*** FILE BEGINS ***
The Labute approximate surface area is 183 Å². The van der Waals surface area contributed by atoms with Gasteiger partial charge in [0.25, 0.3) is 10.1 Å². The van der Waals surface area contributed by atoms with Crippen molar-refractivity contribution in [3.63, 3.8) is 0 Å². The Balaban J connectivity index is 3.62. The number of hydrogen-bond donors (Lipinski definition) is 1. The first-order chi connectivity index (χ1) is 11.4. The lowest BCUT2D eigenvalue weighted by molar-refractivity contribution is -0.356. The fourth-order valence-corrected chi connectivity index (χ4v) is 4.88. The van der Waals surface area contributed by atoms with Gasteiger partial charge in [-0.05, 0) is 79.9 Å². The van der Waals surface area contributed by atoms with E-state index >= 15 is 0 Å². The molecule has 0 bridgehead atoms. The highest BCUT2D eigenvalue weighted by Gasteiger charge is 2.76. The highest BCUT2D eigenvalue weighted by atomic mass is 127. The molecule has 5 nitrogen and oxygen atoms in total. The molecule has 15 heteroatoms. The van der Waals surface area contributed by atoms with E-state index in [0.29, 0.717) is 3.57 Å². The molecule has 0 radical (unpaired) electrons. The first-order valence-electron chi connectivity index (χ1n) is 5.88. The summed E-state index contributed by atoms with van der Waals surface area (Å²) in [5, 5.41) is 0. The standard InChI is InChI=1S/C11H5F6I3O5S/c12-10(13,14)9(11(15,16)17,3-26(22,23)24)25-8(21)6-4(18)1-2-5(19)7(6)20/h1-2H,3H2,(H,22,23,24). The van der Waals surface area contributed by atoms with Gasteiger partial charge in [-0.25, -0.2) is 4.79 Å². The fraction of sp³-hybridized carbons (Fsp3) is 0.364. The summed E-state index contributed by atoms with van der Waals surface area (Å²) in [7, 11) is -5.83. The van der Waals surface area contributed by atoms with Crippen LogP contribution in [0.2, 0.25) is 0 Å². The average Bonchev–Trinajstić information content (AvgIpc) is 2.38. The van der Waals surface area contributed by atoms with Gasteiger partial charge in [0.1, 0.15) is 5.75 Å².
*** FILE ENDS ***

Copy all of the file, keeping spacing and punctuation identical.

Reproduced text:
The Labute approximate surface area is 183 Å². The van der Waals surface area contributed by atoms with Gasteiger partial charge in [0.25, 0.3) is 10.1 Å². The van der Waals surface area contributed by atoms with Crippen molar-refractivity contribution in [3.63, 3.8) is 0 Å². The Balaban J connectivity index is 3.62. The number of hydrogen-bond donors (Lipinski definition) is 1. The first-order chi connectivity index (χ1) is 11.4. The lowest BCUT2D eigenvalue weighted by molar-refractivity contribution is -0.356. The fourth-order valence-corrected chi connectivity index (χ4v) is 4.88. The van der Waals surface area contributed by atoms with Gasteiger partial charge in [-0.05, 0) is 79.9 Å². The van der Waals surface area contributed by atoms with E-state index >= 15 is 0 Å². The molecule has 0 bridgehead atoms. The highest BCUT2D eigenvalue weighted by Gasteiger charge is 2.76. The highest BCUT2D eigenvalue weighted by atomic mass is 127. The molecule has 5 nitrogen and oxygen atoms in total. The molecule has 15 heteroatoms. The van der Waals surface area contributed by atoms with E-state index in [0.29, 0.717) is 3.57 Å². The molecule has 0 radical (unpaired) electrons. The first-order valence-electron chi connectivity index (χ1n) is 5.88. The summed E-state index contributed by atoms with van der Waals surface area (Å²) in [5, 5.41) is 0. The standard InChI is InChI=1S/C11H5F6I3O5S/c12-10(13,14)9(11(15,16)17,3-26(22,23)24)25-8(21)6-4(18)1-2-5(19)7(6)20/h1-2H,3H2,(H,22,23,24). The van der Waals surface area contributed by atoms with Gasteiger partial charge in [-0.25, -0.2) is 4.79 Å². The fraction of sp³-hybridized carbons (Fsp3) is 0.364. The summed E-state index contributed by atoms with van der Waals surface area (Å²) in [7, 11) is -5.83. The van der Waals surface area contributed by atoms with Crippen LogP contribution in [0.2, 0.25) is 0 Å². The average Bonchev–Trinajstić information content (AvgIpc) is 2.38. The van der Waals surface area contributed by atoms with Gasteiger partial charge in [0.1, 0.15) is 5.75 Å².